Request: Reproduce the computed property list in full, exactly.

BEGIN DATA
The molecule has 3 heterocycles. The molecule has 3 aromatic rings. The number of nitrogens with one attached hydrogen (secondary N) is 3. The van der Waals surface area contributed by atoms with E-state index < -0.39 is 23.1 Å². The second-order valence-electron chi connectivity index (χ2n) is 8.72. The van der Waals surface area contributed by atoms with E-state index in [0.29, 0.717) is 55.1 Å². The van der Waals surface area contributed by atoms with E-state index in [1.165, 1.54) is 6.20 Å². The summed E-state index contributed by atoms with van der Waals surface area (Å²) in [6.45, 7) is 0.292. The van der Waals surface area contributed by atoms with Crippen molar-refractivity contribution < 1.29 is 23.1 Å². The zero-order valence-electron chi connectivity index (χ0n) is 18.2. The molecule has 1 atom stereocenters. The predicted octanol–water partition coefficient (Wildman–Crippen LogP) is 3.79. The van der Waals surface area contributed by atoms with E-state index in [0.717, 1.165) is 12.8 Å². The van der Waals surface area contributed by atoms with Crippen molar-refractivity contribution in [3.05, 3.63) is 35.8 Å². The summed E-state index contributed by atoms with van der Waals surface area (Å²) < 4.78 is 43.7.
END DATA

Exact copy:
The molecule has 3 heterocycles. The molecule has 3 aromatic rings. The number of nitrogens with one attached hydrogen (secondary N) is 3. The van der Waals surface area contributed by atoms with E-state index < -0.39 is 23.1 Å². The second-order valence-electron chi connectivity index (χ2n) is 8.72. The van der Waals surface area contributed by atoms with E-state index in [0.29, 0.717) is 55.1 Å². The van der Waals surface area contributed by atoms with E-state index in [1.165, 1.54) is 6.20 Å². The summed E-state index contributed by atoms with van der Waals surface area (Å²) in [6.45, 7) is 0.292. The van der Waals surface area contributed by atoms with Crippen molar-refractivity contribution < 1.29 is 23.1 Å². The zero-order valence-electron chi connectivity index (χ0n) is 18.2. The molecule has 1 atom stereocenters. The predicted octanol–water partition coefficient (Wildman–Crippen LogP) is 3.79. The van der Waals surface area contributed by atoms with E-state index in [0.717, 1.165) is 12.8 Å². The van der Waals surface area contributed by atoms with Crippen molar-refractivity contribution in [3.05, 3.63) is 35.8 Å². The summed E-state index contributed by atoms with van der Waals surface area (Å²) < 4.78 is 43.7.